Entomopathogenic fungi routinely kill their hosts before releasing infectious conidia, but select species keep their hosts alive while sporulating to enhance spore dispersal. Recent expression and metabolomics studies involving “host-killing entomopathogens have helped unravel infection processes and host responses,yet the mechanisms underlying “active host transmission” in insects with Entomophthoralean fungal infections are completely unexplored. Here we report the discovery, through global and targeted metabolomics supported by metagenomics and proteomics, of the plant amphetamine, cathinone, in Massospora cicadina-infected periodical cicadas, and the mushroom tryptamine, psilocybin, in M. platypediae-and M. levispora-infected annual cicadas. The neurogenic activities of these alkaloids provide a hypothetical framework for a chemically induced extended phenotype of Massospora that alters cicada behavior by increasing endurance and suppressing feeding prior to death.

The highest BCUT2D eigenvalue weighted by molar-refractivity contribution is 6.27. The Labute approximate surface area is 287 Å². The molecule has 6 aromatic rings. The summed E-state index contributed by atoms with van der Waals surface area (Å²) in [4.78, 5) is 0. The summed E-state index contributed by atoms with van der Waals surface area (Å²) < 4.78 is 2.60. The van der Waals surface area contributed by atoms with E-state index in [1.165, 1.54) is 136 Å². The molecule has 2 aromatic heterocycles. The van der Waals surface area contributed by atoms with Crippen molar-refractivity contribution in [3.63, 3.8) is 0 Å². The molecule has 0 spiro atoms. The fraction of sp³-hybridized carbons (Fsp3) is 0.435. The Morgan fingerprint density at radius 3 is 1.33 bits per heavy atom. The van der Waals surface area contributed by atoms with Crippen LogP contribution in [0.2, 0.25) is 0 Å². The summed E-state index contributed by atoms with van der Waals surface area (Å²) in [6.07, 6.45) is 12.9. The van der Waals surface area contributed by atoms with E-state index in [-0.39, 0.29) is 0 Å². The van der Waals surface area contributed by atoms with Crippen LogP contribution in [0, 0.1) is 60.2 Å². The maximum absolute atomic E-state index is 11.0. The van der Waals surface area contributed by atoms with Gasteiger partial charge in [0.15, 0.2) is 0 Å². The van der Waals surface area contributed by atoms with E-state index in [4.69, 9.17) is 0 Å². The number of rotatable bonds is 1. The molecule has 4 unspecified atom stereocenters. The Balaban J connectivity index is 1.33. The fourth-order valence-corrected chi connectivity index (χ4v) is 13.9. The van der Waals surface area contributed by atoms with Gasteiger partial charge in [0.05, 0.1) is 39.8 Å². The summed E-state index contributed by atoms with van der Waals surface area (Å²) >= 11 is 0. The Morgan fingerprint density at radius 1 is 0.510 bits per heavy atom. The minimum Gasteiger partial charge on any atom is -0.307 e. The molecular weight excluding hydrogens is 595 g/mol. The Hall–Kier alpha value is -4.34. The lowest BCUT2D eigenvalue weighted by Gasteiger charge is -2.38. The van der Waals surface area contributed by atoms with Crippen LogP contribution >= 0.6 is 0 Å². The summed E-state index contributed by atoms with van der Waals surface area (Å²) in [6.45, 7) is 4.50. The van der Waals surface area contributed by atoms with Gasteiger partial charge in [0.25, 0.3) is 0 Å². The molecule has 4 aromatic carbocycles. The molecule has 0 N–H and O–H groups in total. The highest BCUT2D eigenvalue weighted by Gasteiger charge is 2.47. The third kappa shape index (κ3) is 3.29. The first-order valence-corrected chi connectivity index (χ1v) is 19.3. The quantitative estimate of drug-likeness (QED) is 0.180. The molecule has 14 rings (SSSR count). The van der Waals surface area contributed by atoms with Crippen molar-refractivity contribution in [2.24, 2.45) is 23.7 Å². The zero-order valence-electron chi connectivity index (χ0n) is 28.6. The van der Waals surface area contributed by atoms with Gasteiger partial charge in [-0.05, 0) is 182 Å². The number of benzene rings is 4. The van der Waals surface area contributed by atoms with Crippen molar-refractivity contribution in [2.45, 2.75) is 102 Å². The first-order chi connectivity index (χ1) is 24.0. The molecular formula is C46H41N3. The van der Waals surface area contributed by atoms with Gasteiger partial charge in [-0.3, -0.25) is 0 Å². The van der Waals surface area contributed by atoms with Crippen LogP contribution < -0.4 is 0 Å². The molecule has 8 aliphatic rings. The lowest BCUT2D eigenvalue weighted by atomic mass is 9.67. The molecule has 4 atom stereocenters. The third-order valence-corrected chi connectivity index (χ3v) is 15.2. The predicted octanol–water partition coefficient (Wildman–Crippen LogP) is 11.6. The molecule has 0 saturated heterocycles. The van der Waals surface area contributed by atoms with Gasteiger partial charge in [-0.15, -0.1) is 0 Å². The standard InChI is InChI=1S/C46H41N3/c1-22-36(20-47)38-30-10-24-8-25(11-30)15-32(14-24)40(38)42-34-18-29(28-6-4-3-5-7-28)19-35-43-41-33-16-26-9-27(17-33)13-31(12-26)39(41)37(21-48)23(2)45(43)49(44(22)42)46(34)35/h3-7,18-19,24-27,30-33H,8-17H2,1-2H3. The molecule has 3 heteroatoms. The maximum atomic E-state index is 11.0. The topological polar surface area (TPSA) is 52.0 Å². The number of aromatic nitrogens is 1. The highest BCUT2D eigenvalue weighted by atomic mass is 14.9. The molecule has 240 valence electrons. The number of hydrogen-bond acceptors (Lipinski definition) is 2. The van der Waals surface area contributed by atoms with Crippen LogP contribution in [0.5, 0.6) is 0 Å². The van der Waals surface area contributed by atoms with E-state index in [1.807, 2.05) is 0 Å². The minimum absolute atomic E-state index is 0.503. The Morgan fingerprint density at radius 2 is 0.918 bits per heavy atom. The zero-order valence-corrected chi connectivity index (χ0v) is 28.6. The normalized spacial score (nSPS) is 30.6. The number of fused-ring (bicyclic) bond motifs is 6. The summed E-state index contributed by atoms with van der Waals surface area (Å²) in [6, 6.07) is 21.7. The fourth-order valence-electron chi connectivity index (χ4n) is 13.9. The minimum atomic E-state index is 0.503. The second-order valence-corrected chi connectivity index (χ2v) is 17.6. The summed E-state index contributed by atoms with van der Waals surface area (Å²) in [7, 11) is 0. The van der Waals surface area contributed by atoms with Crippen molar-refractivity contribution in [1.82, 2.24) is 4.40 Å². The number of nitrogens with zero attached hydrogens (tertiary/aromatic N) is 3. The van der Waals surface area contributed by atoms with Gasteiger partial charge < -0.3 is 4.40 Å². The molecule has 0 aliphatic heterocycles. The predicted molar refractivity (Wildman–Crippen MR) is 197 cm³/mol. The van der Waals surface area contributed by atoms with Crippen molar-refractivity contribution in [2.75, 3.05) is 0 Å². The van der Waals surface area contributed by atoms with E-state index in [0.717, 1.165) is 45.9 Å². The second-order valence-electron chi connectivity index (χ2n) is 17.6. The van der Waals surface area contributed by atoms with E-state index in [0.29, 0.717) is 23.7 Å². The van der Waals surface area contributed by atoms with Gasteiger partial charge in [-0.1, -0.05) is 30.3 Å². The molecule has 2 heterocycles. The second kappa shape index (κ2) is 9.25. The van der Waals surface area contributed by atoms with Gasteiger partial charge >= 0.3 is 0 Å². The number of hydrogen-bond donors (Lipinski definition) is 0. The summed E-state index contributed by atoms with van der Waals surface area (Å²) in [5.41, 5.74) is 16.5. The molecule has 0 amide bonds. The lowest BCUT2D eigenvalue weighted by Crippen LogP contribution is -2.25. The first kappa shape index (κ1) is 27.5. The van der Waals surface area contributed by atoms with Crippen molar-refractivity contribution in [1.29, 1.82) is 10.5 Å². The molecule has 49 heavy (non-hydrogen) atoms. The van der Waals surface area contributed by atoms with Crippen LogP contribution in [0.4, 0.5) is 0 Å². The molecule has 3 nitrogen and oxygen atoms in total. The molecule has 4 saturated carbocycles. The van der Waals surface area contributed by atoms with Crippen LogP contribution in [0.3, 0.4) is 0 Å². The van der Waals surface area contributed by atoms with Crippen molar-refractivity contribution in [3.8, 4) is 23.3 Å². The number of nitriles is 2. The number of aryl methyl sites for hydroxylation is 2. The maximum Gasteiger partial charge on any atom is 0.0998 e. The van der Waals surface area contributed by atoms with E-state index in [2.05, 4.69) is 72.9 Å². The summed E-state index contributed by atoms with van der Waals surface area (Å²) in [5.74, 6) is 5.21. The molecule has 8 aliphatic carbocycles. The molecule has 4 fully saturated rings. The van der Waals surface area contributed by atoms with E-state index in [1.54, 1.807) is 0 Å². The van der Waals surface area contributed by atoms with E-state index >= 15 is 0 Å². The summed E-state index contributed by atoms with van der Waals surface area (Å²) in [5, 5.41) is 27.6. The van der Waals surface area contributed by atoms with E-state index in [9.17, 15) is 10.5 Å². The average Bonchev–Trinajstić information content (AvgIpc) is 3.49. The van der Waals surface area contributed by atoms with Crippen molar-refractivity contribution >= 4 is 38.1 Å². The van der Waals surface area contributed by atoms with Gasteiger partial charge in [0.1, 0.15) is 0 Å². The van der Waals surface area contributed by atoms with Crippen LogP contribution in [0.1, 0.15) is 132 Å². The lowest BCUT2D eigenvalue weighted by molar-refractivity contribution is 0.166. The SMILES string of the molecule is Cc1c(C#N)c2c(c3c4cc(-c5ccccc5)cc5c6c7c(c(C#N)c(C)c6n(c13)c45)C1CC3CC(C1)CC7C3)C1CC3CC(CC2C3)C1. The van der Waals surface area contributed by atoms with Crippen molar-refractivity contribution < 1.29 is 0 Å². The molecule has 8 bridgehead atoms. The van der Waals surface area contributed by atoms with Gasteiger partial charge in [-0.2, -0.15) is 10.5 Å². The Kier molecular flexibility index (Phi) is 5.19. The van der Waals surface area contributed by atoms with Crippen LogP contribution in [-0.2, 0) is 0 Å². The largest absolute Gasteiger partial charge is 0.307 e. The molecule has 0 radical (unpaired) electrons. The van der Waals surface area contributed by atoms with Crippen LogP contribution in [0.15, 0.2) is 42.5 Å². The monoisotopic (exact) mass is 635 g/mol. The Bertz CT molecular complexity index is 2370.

Boyce, G., et al. (2018). “Discovery of psychoactive plant and mushroom alkaloids in ancient fungal cicada pathogens.”